My youthful days as a theatre kid had imbued me with an unshakable certainty that there was no point in worrying about it. The show would go on. I would get up on the stage and say something, and people would clap politely when I was done. Because they always do that, even when you suck! Ah, the beauty of social contracts!
Surprisingly, the words flowed easiest when I was standing on a stage in front of a few hundred people. I could kinda see the faces of my audience through the haze of the UFO tractor beam lighting. I had the world’s best business partner on stage next to me; the front row was packed with wise and supportive personal finance industry mentors; and past them, a sea of faces belonging to people who intimately understood what I was there to say about financial freedom. Before the most welcoming and encouraging audience imaginable, my words came out effortlessly.
“Work sucks, and I hate it, so I’m not gonna do it anymore.”
I should’ve just said that and trusted this audience to fill my remaining 28 minutes with a standing ovation. Maybe wrap with some local jokes? “Thanks for attending my TedTalk. Go Cincinnati, um, Owlbears? No, no, that’s definitely a D&D monster, hold on… [checks notes] Bearcats! Go Bearcats!”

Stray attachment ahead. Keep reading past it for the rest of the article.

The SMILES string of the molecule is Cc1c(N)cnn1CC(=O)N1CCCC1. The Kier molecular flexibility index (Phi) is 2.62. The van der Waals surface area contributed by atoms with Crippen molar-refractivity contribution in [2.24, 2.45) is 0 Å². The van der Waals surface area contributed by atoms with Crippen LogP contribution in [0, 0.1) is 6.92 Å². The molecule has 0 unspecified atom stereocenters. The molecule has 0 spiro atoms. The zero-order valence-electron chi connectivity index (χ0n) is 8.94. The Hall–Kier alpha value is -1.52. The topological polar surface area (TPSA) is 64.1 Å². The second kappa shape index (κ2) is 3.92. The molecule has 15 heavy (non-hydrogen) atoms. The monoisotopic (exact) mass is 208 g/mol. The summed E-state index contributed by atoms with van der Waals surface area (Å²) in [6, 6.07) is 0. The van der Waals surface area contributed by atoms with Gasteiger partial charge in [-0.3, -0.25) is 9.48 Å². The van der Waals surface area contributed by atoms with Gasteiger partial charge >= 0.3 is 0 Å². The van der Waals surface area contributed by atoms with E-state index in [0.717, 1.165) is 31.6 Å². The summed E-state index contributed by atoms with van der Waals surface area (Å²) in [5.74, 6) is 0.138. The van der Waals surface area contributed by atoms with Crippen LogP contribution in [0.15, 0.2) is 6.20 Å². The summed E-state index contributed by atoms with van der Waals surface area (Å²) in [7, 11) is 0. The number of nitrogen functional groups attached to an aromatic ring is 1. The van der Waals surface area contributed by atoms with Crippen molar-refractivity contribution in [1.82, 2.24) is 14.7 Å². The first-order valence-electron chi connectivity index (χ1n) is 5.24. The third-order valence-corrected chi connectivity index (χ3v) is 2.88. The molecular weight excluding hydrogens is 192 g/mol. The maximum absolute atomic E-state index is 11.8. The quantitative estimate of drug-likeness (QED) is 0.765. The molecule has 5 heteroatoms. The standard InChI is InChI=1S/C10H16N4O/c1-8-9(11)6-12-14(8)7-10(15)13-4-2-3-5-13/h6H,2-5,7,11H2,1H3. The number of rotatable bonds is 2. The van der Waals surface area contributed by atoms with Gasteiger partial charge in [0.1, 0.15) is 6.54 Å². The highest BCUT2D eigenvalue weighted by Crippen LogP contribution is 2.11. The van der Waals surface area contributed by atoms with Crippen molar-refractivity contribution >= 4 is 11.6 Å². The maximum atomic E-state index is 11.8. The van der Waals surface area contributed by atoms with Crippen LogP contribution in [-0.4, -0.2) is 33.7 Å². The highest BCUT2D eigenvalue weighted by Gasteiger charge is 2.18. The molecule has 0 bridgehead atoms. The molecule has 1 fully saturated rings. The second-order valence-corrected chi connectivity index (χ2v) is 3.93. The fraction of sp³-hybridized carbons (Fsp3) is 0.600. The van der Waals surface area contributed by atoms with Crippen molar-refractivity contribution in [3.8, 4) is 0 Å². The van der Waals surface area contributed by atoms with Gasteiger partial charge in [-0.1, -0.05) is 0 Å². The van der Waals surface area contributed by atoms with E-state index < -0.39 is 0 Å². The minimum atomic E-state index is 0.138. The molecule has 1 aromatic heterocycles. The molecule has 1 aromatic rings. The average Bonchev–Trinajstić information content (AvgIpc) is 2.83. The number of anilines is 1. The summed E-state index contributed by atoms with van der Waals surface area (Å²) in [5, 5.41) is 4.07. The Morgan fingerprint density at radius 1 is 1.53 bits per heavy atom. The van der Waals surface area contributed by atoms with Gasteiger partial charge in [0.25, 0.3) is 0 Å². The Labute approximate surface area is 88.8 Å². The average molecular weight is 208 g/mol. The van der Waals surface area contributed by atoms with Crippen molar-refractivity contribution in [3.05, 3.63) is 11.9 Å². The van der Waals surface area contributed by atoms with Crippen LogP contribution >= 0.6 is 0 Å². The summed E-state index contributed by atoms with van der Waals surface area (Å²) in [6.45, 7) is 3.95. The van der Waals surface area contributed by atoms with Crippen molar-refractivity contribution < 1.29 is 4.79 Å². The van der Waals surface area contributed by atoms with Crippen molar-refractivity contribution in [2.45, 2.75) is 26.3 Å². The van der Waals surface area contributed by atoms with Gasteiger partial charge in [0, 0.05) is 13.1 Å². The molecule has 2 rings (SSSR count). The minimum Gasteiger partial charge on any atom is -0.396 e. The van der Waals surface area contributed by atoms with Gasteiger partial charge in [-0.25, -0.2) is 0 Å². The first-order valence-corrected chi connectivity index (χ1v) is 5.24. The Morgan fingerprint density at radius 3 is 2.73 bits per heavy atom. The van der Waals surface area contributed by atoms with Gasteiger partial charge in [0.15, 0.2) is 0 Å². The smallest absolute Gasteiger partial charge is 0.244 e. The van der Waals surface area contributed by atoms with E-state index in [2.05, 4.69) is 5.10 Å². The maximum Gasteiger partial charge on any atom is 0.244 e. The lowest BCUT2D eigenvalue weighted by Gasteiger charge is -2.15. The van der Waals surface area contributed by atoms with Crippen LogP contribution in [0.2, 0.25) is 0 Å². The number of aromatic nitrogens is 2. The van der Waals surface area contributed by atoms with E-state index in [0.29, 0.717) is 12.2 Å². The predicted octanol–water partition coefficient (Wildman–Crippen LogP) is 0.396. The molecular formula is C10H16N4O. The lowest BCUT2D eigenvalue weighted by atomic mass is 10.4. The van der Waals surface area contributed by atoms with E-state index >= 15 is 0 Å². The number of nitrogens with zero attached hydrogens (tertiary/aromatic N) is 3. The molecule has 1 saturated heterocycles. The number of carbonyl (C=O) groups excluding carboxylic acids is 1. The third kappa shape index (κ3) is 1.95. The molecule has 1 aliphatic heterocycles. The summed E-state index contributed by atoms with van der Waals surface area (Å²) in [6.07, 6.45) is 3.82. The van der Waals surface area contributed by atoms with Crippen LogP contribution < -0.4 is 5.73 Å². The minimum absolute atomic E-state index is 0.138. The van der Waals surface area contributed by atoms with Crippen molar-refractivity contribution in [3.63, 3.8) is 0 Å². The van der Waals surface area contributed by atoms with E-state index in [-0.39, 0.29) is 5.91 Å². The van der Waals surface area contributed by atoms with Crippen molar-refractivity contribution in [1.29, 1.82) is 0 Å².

It’s true. If all goes as planned, I’m retiring at 35 years old this coming spring.
When people ask us about the target demographic of Bitches Get Riches, we tell them “It’s for the children.” You can tell because of the G-rated content!
True, our readers-slash-listeners trend young and untested in the ways of the financial world. We wouldn’t have it any other way, of course, which is why so much of what we write concerns the problems of early-career personal finance.
But what about those who have “made it”—gotten through the lean years and succeeded financially? What do we have to say to the children once they grow up and leave the nest?
In today’s podcast episode, we’re talking about Advanced Financial Steps: the shit you want to get to, but can’t until you get through the boring slog of paying off debt and establishing a financial safety net for yourself.
To this end, we focus a lot on investing: investing in yourself, in your goals, in your community. We don’t simply mean stock market investing, or even financial investing. Treat those investments like the horcruxes they are and spread ’em around—diversify! (Just fulfilling our contractual obligation to include one Harry Potter reference per episode. Read the fine print.)